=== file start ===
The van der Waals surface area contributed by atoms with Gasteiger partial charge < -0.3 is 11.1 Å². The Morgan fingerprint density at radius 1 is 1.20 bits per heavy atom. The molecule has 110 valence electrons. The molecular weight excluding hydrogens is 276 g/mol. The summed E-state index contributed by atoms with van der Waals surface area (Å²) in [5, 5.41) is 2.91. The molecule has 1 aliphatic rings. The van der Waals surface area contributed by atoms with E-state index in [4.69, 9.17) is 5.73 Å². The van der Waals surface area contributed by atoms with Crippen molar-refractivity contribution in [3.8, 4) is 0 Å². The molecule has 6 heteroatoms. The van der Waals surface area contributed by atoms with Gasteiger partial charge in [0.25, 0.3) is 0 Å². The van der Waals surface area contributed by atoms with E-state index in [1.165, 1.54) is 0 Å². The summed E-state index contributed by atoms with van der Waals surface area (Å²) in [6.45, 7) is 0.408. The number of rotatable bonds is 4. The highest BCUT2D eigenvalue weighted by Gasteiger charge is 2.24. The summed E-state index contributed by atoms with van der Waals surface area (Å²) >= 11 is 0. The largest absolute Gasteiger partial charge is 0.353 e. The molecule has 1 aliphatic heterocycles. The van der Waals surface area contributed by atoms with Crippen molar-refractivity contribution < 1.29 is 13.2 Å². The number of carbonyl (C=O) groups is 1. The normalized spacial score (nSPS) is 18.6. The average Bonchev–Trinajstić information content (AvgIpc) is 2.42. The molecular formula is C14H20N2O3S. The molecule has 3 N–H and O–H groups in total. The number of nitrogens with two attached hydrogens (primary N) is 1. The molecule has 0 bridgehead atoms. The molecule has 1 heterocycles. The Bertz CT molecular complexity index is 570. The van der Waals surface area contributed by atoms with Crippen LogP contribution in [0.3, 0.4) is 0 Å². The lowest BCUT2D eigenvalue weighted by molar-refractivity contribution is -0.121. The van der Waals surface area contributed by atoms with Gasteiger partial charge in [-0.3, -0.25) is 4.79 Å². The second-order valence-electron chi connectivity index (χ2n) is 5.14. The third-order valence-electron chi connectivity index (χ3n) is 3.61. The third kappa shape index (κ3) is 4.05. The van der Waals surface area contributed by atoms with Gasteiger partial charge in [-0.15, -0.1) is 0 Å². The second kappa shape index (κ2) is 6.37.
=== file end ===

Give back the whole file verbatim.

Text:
The van der Waals surface area contributed by atoms with Gasteiger partial charge < -0.3 is 11.1 Å². The Morgan fingerprint density at radius 1 is 1.20 bits per heavy atom. The molecule has 110 valence electrons. The molecular weight excluding hydrogens is 276 g/mol. The summed E-state index contributed by atoms with van der Waals surface area (Å²) in [5, 5.41) is 2.91. The molecule has 1 aliphatic rings. The van der Waals surface area contributed by atoms with E-state index in [4.69, 9.17) is 5.73 Å². The van der Waals surface area contributed by atoms with Crippen molar-refractivity contribution in [3.8, 4) is 0 Å². The molecule has 6 heteroatoms. The van der Waals surface area contributed by atoms with Gasteiger partial charge in [0.25, 0.3) is 0 Å². The van der Waals surface area contributed by atoms with E-state index in [1.165, 1.54) is 0 Å². The summed E-state index contributed by atoms with van der Waals surface area (Å²) in [6.45, 7) is 0.408. The number of rotatable bonds is 4. The highest BCUT2D eigenvalue weighted by Gasteiger charge is 2.24. The summed E-state index contributed by atoms with van der Waals surface area (Å²) >= 11 is 0. The largest absolute Gasteiger partial charge is 0.353 e. The molecule has 1 aliphatic heterocycles. The van der Waals surface area contributed by atoms with Crippen molar-refractivity contribution < 1.29 is 13.2 Å². The number of carbonyl (C=O) groups is 1. The normalized spacial score (nSPS) is 18.6. The average Bonchev–Trinajstić information content (AvgIpc) is 2.42. The molecular formula is C14H20N2O3S. The molecule has 3 N–H and O–H groups in total. The number of nitrogens with two attached hydrogens (primary N) is 1. The molecule has 0 bridgehead atoms. The molecule has 1 heterocycles. The Bertz CT molecular complexity index is 570. The van der Waals surface area contributed by atoms with Crippen LogP contribution in [0.3, 0.4) is 0 Å². The lowest BCUT2D eigenvalue weighted by molar-refractivity contribution is -0.121. The van der Waals surface area contributed by atoms with Gasteiger partial charge in [-0.3, -0.25) is 4.79 Å². The second-order valence-electron chi connectivity index (χ2n) is 5.14. The third-order valence-electron chi connectivity index (χ3n) is 3.61. The third kappa shape index (κ3) is 4.05. The van der Waals surface area contributed by atoms with Gasteiger partial charge in [-0.15, -0.1) is 0 Å². The second kappa shape index (κ2) is 6.37.